A report issued last week by the Department of City Planning details how changes to the pending legislation SB 50 could impact Los Angeles.

The bill, which is sponsored by San Francisco Senator Scott Wiener, would permit the construction of four- and five-story apartment buildings near transit corridors and job centers, even when local zoning rules do not permit such developments.  As previously written, SB 50 would have impacted approximately 43 percent of the developable parcels in the City of Los Angeles.

However, at a committee hearing on April 24, Wiener announced amendments to his legislation as the result of a compromise with Senator Mike McGuire, sponsor of the competing bill SB 4.  The changes to SB 50, which were officially unveiled on May 1, include more stringent eligibility requirements and clarifications to how the bill would interact with existing zoning regulations.  According to the Planning Department, approximately 21 percent of the developable land in the City of Los Angeles would now be eligible for the bill's incentives - less than half the amount prior to the amendments.

As now written, SB 50 incentives would be limited to bus stops with service every 10 minutes during peak hours, down from the 15-minute service levels required in the earlier iteration.  Additionally, parcels located within designated fire hazard zones, parcels located in non infill areas of coastal zones, and contributing parcels in Historic Preservation Overlay Zones established prior to December 31, 2010 would be excluded from receiving incentives.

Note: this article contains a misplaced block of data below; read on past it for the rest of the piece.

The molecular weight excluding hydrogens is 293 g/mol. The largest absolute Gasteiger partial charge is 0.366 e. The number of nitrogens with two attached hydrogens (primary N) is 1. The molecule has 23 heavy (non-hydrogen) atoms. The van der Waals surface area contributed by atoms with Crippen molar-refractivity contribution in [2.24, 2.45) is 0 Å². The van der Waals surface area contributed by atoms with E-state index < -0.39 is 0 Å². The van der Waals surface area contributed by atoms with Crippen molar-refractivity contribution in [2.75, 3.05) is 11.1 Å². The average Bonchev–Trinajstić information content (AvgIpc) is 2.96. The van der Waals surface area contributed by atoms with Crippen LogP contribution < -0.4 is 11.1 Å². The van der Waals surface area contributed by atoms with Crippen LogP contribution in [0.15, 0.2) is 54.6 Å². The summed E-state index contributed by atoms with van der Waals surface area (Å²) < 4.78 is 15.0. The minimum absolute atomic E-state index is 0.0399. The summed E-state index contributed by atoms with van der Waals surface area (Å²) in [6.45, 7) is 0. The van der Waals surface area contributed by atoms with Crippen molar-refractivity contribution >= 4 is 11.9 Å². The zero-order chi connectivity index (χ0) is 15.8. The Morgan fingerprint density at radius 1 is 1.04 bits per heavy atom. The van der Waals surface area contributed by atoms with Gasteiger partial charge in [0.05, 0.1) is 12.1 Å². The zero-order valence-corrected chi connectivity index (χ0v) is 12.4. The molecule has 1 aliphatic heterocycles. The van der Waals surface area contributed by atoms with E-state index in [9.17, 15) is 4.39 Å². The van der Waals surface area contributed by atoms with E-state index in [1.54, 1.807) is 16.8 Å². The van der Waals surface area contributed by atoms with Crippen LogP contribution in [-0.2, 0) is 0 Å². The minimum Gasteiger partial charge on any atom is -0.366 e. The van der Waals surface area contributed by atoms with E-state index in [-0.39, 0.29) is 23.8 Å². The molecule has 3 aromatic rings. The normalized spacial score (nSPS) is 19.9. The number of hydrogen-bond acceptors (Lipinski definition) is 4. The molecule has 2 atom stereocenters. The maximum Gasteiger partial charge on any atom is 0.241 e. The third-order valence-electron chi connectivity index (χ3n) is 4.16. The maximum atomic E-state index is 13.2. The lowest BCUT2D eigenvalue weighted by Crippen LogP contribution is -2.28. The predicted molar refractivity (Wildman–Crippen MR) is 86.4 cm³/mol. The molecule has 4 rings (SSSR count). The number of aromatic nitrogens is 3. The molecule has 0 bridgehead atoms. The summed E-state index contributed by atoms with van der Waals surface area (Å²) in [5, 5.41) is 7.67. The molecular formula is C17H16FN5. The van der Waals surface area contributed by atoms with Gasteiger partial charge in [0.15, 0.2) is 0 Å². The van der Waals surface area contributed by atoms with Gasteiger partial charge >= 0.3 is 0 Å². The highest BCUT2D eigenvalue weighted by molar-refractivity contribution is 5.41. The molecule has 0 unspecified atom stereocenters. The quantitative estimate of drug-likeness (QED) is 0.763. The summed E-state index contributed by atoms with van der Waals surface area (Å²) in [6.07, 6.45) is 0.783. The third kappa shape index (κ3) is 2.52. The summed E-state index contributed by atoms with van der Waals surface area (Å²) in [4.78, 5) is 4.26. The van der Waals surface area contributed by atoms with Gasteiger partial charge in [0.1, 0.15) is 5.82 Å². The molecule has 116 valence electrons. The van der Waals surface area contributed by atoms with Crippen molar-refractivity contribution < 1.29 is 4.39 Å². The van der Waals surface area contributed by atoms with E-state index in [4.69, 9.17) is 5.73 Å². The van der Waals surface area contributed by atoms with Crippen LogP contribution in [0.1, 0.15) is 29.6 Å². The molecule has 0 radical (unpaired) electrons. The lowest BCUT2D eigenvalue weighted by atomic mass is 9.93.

The City of Los Angeles currently has 35 Historic Preservation Overlay Zones, of which nine were established after 2010.  They include:

  • Hollywood Grove (2011);
  • Jefferson Park (2011);
  • 52nd Place Tifal Brother Tract (2015);
  • Vinegar Hill expansion area (2015);
  • El Sereno-Berkshire (2017);
  • Sunset Square (2017);
  • Oxford Square (2017);
  • Miracle Mile (2017); and
  • Carthay Square (2017).

The latter two HPOZs are notable in that they surround the Metro subway stations at Wilshire/La Brea and Wilshire/Fairfax.  The Planning Department is currently drafting new land use regulations for the areas surrounding the subway extension, the first phase of which is anticipated to open in 2023.  However, much of the Mid-Wilshire area is excluded from zone changes due to the recently-established historic districts.

Non-contributing properties in older HPOZs are not excluded from receiving incentives, nor are properties that have been designated a Historic-Cultural Monument, or are listed in state and national register historic districts.  The Planning Department estimates that 28 percent of existing Historic-Cultural Monuments in the City of Los Angeles could be eligible for redevelopment with SB 50 incentives.

Additionally, the more restrictive definition of high-quality bus would eliminate 26 bus lines that were eligible prior to the amendments.


Perhaps the most substantial change to SB 50 a new provision which would allow two-to-four-unit developments across the state on a by-right basis - an item that was adopted from McGuire's legislation, SB 4.  To qualify for this incentive, a project must either be located on vacant land, or it must consist of the conversion of an existing structure without requiring substantial exterior alterations.  Existing single-family homes could not be demolished for a duplex, triplex, or fourplex unless the underlying was already zoned for such use.